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Identity theft and identity fraud are terms used to refer to all types of crime in which someone wrongfully obtains and uses another person's personal data in some way that involves fraud or deception, typically for economic gain.What Are The Most Common Ways That Identity Theftor Fraud Can Happen to You?
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The Department of Justice prosecutes cases of identity theft and fraud under a variety of federal statutes. In the fall of 1998, for example, Congress passed the Identity Theft and Assumption Deterrence Act. This legislation created a new offense of identity theft, which prohibits "knowingly transfer[ring] or us[ing], without lawful authority, a means of identification of another person with the intent to commit, or to aid or abet, any unlawful activity that constitutes a violation of Federal law, or that constitutes a felony under any applicable State or local law." 18 U.S.C. 1028(a)(7). This offense, in most circumstances, carries a maximum term of 15 years' imprisonment, a fine, and criminal forfeiture of any personal property used or intended to be used to commit the offense.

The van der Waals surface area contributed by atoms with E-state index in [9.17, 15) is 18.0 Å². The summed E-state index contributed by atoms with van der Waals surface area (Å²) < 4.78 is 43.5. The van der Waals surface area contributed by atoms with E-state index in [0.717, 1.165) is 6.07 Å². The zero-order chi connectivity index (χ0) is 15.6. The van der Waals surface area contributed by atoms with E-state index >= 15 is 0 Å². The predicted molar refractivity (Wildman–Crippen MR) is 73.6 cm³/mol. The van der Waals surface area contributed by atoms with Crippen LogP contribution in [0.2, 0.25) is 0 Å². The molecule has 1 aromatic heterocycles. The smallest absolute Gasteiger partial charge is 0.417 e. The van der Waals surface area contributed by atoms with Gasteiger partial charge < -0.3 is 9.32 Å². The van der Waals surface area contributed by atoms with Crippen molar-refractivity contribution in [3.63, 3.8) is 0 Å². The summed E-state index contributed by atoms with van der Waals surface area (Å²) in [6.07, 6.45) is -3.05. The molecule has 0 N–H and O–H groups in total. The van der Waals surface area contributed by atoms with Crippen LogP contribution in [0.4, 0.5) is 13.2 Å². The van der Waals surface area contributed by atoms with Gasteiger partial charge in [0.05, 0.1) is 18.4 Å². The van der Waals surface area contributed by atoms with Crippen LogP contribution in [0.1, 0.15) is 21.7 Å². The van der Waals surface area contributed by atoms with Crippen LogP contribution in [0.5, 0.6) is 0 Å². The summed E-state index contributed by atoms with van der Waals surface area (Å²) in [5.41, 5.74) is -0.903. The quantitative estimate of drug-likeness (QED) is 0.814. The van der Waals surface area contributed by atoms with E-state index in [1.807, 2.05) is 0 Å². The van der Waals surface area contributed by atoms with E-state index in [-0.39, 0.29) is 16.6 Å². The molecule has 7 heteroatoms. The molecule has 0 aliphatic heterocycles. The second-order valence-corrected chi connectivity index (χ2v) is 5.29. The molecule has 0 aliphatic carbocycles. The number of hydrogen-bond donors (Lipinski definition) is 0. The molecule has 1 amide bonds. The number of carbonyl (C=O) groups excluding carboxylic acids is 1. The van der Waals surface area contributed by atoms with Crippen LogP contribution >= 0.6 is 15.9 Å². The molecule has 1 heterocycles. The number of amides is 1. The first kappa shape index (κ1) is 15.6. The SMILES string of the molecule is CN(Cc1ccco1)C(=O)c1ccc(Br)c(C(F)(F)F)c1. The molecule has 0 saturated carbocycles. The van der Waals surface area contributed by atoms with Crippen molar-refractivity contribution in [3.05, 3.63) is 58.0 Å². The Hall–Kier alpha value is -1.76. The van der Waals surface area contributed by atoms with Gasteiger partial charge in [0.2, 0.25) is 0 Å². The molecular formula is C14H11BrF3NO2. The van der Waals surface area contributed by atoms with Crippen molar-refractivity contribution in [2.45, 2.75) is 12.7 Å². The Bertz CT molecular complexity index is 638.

The talking points below are written in plain language as a suggested way to communicate concepts of drug use and addiction to adults or teens.Why do people use drugs?People use drugs for many reasons: they want to feel good, stop feeling bad, or perform better in school or at work, or they are curious because others are doing it and they want to fit in. The last reason is very common among teens.